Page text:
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Courtney Blackington

Courtney Blackington is a PhD candidate in Political Science at the University of North Carolina at Chapel Hill. She holds a BA in Government from the College of William and Mary and a MA in Political Science from Columbia University. Her research analyzes how citizens and civic groups respond to populists who undermine liberal democracy and spread disinformation. She studies what motivates people to take to the streets and protest either for or against the political power and policy preferences of populist forces. She also contributes to timely debates about the spread of disinformation by showing when populists are rewarded—or punished—for spreading conspiracy theories. Her research has been supported by the U.S. Department of State, American Councils, Fulbright Commission, the European Union, the BEAR Network, UNC, and the University of Pittsburgh. She has published two articles in East European Politics and has two forthcoming articles in East European Politics and Societies. She has also published in The Monkey Cage, and had her research covered by The Washington Post. She spent the 2021-2022 academic year as a Fulbright and Title VIII Scholar at the Polish Academy of Sciences and the University of Warsaw.   

Silviya Nitsova

Silviya Nitsova is a PhD candidate in Political Science at the University of North Carolina at Chapel Hill and a member of the Authoritarian Politics Lab at the same university and the Volfovsky Lab Group at Duke University. Her work focuses on political economy, money in politics, and corruption. She is especially interested in how extremely wealthy businesspeople (oligarchs) interact with politicians, political institutions, and the public to shape important political and policy outcomes in weakly institutionalized states. In her research, Silviya draws heavily from the contemporary experience of Ukraine and other post-communist states, and utilizes a variety of data collection and data analysis methods, including social network analysis, surveys and survey experiments, automated data collection techniques, and elite interviews.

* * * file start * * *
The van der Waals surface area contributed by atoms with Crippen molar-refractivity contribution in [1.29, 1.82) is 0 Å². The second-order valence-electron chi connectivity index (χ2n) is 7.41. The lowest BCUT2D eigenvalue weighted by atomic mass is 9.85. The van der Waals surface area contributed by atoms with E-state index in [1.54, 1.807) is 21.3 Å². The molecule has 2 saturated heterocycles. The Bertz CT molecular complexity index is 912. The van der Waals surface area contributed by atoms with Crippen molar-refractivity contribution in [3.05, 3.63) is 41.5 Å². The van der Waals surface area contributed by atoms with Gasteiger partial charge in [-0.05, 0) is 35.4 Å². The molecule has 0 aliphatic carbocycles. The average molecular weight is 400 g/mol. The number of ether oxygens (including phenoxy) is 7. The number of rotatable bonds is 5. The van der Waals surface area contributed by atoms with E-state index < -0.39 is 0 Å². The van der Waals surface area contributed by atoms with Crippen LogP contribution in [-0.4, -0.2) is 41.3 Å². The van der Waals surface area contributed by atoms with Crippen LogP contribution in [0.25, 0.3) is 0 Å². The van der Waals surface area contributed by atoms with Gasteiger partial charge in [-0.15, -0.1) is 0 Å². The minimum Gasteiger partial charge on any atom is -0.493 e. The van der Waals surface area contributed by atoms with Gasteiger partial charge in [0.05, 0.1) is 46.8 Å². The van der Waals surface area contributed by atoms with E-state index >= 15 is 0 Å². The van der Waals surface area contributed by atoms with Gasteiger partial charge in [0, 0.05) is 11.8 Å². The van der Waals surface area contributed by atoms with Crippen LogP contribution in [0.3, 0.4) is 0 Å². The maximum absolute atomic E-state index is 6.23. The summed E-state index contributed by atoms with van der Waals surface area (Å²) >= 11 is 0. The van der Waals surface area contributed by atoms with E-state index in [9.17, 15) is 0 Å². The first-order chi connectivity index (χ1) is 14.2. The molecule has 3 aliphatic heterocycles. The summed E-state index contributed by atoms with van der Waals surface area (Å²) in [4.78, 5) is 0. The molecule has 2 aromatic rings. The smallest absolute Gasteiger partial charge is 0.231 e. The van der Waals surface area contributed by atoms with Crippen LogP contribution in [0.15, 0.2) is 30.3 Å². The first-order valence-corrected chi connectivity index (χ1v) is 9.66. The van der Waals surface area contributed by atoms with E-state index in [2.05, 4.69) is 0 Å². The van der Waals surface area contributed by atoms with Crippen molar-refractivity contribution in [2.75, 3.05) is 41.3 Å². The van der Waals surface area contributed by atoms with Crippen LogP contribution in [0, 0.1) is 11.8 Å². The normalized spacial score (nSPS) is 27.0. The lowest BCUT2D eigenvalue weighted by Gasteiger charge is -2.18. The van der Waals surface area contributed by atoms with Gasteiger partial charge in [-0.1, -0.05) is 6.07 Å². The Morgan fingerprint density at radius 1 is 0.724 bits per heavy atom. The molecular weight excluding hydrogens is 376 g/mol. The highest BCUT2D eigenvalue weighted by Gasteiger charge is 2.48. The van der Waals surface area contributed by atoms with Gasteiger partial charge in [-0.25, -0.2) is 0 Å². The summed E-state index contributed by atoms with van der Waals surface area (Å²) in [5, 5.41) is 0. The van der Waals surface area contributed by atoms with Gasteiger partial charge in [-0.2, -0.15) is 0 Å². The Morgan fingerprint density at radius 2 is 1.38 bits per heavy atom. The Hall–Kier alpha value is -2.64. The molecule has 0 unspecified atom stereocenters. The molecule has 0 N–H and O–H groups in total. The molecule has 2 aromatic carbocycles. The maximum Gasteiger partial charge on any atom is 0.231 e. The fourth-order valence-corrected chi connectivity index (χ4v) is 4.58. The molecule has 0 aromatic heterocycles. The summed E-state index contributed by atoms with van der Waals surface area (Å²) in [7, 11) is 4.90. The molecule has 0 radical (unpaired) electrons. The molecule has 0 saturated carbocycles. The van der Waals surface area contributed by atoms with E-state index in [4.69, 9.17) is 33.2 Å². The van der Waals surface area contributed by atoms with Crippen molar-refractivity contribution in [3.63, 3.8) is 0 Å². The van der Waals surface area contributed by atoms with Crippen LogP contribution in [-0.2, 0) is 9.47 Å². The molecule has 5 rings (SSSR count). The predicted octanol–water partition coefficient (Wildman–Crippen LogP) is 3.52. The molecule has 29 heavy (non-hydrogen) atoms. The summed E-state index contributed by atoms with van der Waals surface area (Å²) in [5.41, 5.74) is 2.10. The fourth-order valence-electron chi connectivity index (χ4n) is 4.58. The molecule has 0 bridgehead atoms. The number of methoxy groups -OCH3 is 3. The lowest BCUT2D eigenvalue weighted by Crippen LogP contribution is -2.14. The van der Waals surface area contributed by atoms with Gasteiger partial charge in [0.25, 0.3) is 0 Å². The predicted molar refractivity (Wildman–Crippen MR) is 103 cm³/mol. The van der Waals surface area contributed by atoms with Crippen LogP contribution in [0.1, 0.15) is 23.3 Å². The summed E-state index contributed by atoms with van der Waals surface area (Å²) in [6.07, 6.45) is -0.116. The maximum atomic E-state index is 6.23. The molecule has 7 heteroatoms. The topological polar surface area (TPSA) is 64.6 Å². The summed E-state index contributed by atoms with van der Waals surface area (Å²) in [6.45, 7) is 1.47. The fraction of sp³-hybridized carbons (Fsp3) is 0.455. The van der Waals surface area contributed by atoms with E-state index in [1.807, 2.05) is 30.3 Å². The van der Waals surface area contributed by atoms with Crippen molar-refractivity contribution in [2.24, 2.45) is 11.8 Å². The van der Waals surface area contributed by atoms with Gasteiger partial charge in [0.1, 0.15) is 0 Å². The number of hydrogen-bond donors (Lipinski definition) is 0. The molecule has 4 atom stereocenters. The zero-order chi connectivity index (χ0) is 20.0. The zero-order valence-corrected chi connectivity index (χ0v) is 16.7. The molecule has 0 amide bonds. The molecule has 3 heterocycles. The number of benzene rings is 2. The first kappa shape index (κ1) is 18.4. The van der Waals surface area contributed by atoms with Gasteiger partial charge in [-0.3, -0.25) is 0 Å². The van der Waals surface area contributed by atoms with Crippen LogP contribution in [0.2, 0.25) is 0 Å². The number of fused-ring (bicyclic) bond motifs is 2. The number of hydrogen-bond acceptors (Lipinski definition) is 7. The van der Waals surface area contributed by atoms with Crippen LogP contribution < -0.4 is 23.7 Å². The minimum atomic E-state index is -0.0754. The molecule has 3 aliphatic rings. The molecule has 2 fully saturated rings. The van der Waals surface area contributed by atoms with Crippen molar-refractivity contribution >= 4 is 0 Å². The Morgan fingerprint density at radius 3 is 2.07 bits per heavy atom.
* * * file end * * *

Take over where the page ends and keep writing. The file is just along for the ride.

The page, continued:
Dissertation Title: “Oligarchs and State Capture in Post-Euromaidan Ukraine” 

Dissertation Summary: In her dissertation, Silviya develops a novel network-based methodology for uncovering oligarchs’ groups of loyalists in government institutions and uses original quantitative and qualitative evidence to demonstrate that such groups of loyalists exist in the Ukrainian legislature and that they shape policymaking and reform beyond the narrow set of economic policy issues of interest to oligarchs. She further analyzes the effects of Russia’s full-scale invasion of Ukraine as an external shock on oligarchs’ networks of influence in the Ukrainian legislature. Finally, she uses a conjoint survey experiment to explain the determinants of public support for oligarchs and trust in government based on pro- or anti-oligarch policies at a time of severe crisis. Silviya’s dissertation makes significant scholarly and policy contributions by improving our understanding of oligarchy, state capture, political connections, patronalism, legislative politics, public policy, political representation, and public support for the superrich in the context of developing democracies.

Dissertation Committee: Graeme Robertson (Chair), Alexander Volfovsky (Duke University), David Szakonyi (George Washington University), Cameron Ballard-Rosa, Lucy Martin. 

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